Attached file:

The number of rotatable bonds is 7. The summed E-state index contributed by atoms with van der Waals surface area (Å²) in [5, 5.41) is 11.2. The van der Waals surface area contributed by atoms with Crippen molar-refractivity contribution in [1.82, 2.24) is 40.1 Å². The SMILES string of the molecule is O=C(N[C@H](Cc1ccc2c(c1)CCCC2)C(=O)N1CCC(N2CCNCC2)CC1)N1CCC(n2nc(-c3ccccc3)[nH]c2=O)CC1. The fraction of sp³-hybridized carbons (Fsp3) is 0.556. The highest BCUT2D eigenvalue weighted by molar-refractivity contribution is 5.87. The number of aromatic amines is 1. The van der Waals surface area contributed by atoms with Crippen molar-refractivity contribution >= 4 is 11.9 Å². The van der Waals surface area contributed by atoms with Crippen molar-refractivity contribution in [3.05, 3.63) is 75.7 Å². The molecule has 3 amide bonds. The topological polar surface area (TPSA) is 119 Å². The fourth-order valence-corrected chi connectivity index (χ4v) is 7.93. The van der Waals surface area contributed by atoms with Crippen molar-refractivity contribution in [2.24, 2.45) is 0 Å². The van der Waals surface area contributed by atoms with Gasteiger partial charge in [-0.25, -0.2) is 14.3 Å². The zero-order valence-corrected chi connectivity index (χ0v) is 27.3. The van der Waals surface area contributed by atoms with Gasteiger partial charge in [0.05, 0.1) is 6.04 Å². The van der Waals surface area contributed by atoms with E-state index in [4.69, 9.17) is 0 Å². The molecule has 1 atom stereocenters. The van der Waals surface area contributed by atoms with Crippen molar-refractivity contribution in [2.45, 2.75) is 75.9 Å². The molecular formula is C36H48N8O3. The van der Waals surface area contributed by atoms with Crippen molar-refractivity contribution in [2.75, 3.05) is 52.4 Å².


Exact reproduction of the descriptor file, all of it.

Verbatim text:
The number of rotatable bonds is 7. The summed E-state index contributed by atoms with van der Waals surface area (Å²) in [5, 5.41) is 11.2. The van der Waals surface area contributed by atoms with Crippen molar-refractivity contribution in [1.82, 2.24) is 40.1 Å². The SMILES string of the molecule is O=C(N[C@H](Cc1ccc2c(c1)CCCC2)C(=O)N1CCC(N2CCNCC2)CC1)N1CCC(n2nc(-c3ccccc3)[nH]c2=O)CC1. The fraction of sp³-hybridized carbons (Fsp3) is 0.556. The highest BCUT2D eigenvalue weighted by molar-refractivity contribution is 5.87. The number of aromatic amines is 1. The van der Waals surface area contributed by atoms with Crippen molar-refractivity contribution >= 4 is 11.9 Å². The van der Waals surface area contributed by atoms with Crippen molar-refractivity contribution in [3.05, 3.63) is 75.7 Å². The molecule has 3 amide bonds. The topological polar surface area (TPSA) is 119 Å². The fourth-order valence-corrected chi connectivity index (χ4v) is 7.93. The van der Waals surface area contributed by atoms with Crippen molar-refractivity contribution in [2.24, 2.45) is 0 Å². The van der Waals surface area contributed by atoms with Gasteiger partial charge in [-0.25, -0.2) is 14.3 Å². The zero-order valence-corrected chi connectivity index (χ0v) is 27.3. The van der Waals surface area contributed by atoms with Gasteiger partial charge in [0.05, 0.1) is 6.04 Å². The van der Waals surface area contributed by atoms with E-state index in [4.69, 9.17) is 0 Å². The molecule has 1 atom stereocenters. The van der Waals surface area contributed by atoms with Crippen molar-refractivity contribution in [2.45, 2.75) is 75.9 Å². The molecular formula is C36H48N8O3. The van der Waals surface area contributed by atoms with Crippen molar-refractivity contribution in [2.75, 3.05) is 52.4 Å².